Figure 5. Example of SMC-based equivalent control method to reduce chattering.
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Figure 6. Flight plan 1 (zoom)—non-disturbed case.
Figure 6. Flight plan 1 (zoom)—non-disturbed case.
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Figure 7. Flight plan 1—non-disturbed case.
Figure 7. Flight plan 1—non-disturbed case.
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Figure 8. Flight plan 2—zoom of the effect of the parameter variation inserted at t = 80 s .
Figure 8. Flight plan 2—zoom of the effect of the parameter variation inserted at t = 80 s .
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Figure 9. Flight plan 2—parametric variation.
Figure 9. Flight plan 2—parametric variation.
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Figure 10. Flight plan 3—input disturbance in U 1 and motor failure in U 2 .
Figure 10. Flight plan 3—input disturbance in U 1 and motor failure in U 2 .
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Figure 11. Flight plan 3—input disturbance and motor failure.
Figure 11. Flight plan 3—input disturbance and motor failure.
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Figure 12. Flight plan 4 (zoom)—effect of measurement noise on the height control.
Figure 12. Flight plan 4 (zoom)—effect of measurement noise on the height control.
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Figure 13. Flight plan 4—measurement noise.
Figure 13. Flight plan 4—measurement noise.
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Table 1. Quadrotor dynamical subsystems.
Table 1. Quadrotor dynamical subsystems.
Subsystems
TranslationalRotational
X Δ = x , x ˙ , y , y ˙ , z , z ˙ T R 6 X Θ = ϕ , ϕ ˙ , θ , θ ˙ , ψ , ψ ˙ T R 6
X Δ = x 1 , x 2 , x 3 , x 4 , x 5 , x 6 T X Θ = x 7 , x 8 , x 9 , x 10 , x 11 , x 12 T
U Δ = U 1 U Θ = U 2 , U 3 , U 4 T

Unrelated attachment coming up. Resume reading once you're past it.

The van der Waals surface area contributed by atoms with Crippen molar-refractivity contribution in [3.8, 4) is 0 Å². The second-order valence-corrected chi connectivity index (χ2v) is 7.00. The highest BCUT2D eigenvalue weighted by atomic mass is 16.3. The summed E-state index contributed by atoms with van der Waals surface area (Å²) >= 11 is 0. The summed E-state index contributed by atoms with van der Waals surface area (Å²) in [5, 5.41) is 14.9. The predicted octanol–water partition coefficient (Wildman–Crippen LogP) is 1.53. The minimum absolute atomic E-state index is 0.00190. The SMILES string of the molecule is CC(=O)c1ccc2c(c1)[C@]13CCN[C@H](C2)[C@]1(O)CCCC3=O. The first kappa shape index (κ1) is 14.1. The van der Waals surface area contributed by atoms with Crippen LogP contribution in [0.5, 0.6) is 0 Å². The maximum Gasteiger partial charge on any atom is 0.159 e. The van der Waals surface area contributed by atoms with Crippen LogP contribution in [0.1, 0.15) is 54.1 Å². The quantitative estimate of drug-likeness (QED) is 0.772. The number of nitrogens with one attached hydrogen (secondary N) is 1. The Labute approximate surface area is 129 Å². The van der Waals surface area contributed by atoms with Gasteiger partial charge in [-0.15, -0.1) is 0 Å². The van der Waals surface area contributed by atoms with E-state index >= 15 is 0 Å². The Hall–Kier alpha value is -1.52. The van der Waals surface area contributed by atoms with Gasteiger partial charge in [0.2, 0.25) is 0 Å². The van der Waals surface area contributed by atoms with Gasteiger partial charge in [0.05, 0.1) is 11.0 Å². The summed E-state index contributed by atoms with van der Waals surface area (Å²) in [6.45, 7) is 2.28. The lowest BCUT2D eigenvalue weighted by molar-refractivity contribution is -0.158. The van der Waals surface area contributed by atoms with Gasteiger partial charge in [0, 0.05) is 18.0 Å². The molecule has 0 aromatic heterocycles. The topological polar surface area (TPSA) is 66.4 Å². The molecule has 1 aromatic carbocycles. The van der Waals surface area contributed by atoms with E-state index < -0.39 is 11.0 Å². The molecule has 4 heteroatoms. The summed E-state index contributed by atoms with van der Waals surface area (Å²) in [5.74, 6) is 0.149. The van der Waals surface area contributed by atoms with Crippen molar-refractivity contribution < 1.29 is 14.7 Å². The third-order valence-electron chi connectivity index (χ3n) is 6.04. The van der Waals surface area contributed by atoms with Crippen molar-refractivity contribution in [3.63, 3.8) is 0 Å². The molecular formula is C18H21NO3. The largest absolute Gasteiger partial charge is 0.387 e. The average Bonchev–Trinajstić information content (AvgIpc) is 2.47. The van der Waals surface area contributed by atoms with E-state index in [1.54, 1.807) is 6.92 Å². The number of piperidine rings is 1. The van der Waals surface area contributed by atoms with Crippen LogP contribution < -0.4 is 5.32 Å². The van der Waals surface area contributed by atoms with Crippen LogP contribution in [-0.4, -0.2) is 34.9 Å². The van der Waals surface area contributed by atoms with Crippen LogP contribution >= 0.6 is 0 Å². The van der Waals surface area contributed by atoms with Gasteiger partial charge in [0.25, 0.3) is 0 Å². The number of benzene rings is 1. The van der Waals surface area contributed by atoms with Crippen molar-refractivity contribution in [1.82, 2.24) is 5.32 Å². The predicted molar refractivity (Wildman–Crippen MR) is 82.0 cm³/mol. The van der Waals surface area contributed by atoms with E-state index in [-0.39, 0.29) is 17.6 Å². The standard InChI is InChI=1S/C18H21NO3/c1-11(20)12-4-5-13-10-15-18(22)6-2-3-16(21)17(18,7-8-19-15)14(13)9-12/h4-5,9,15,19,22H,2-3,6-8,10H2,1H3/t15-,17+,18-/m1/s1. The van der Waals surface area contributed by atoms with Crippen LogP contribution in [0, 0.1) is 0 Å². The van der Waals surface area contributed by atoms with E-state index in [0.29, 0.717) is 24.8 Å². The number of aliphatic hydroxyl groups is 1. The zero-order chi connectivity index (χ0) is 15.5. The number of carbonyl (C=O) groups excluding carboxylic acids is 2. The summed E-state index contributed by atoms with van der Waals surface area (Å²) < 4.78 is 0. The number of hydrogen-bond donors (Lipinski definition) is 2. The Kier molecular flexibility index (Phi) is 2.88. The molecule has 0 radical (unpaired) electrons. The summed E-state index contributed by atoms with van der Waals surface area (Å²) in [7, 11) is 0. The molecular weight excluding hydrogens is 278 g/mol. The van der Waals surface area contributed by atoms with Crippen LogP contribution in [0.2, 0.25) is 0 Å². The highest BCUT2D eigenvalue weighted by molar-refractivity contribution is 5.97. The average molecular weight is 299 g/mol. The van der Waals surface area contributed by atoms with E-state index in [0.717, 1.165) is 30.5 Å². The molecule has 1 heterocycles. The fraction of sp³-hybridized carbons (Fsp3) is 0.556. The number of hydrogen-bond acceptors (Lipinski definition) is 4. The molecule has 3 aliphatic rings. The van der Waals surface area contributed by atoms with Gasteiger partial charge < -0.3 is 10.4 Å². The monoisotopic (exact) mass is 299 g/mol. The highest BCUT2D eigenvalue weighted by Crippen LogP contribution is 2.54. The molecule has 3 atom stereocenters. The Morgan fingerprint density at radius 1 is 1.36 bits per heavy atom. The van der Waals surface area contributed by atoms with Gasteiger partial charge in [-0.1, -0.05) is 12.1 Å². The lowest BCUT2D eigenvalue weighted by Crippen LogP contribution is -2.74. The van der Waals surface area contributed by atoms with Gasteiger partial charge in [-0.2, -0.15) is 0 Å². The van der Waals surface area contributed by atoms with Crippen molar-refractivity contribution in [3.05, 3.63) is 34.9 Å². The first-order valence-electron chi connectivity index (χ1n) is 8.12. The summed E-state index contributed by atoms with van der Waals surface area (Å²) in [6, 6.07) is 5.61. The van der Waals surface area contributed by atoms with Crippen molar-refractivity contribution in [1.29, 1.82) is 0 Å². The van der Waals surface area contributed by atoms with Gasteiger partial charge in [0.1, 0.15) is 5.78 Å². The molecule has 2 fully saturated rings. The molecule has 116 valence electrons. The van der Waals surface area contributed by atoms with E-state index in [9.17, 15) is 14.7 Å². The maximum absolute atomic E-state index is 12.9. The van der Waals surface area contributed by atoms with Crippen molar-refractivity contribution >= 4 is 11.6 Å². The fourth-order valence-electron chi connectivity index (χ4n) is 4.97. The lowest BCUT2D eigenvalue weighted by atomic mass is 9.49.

X Δ ˙ = f X Δ , U Δ = f Δ X Θ ˙ = f X Θ , U Θ = f Θ
Table 2. Physical parameters—dynamical model.
Table 2. Physical parameters—dynamical model.
ParameterDescriptionValue
mtotal quadrotor mass 0.52 kg
ggravity acceleration 9.8 ms 2
Lquadrature arm length 0.235 m
dpropeller resistance coefficient (drag factor) 7.5 × 10 7
bpropeller lift coefficient (thrust factor) 3.13 × 10 5
J r moment of propeller inertia around Z axis 8.66 × 10 7
I x moment of inertia around X axis 6.228 × 10 3 kgm 2
I y moment of inertia around Y axis 6.228 × 10 3 kgm 2
I z moment of inertia around Z axis 1.121 × 10 2 kgm 2
Table 3. Roll, pitch, and yaw control signals.
Table 3. Roll, pitch, and yaw control signals.
Roll
e ϕ = ϕ R ϕ = ϕ R x 7 S ϕ = e ϕ ˙ + λ 2 e ϕ = ϕ R ˙ x 8 + λ 2 ϕ R x 7 U 2 e q = ϕ r ¨ x 10 x 12 I y I z I x + J r I x x 10 Ω r + λ 2 ϕ r ˙ x 8 I x L U 2 s m = k 2 S ϕ S ϕ + δ 2 , U 2 = U 2 e q + U 2 s m
Pitch
e θ = θ R θ = θ R x 9 S θ = e θ ˙ + λ 3 e θ = θ R ˙ x 10 + λ 3 θ R x 9 U 3 e q = θ r ¨ x 8 x 12 I z I x I y J r I y x 8 Ω r + λ 3 θ r ˙ x 10 I y L U 3 s m = k 3 S θ S θ + δ 3 , U 3 = U 3 e q + U 3 s m
Yaw
e ψ = ψ R ψ = ψ R x 11 S ψ = e ψ ˙ + λ 4 e ψ = ψ R ˙ x 12 + λ 4 ψ R x 11 U 4 e q = ψ r ¨ x 8 x 10 I x I y I z + λ 4 ψ r ˙ x 12 I z U 4 s m = k 4 S ψ S ψ + δ 4 , U 4 = U 4 e q + U 4 s m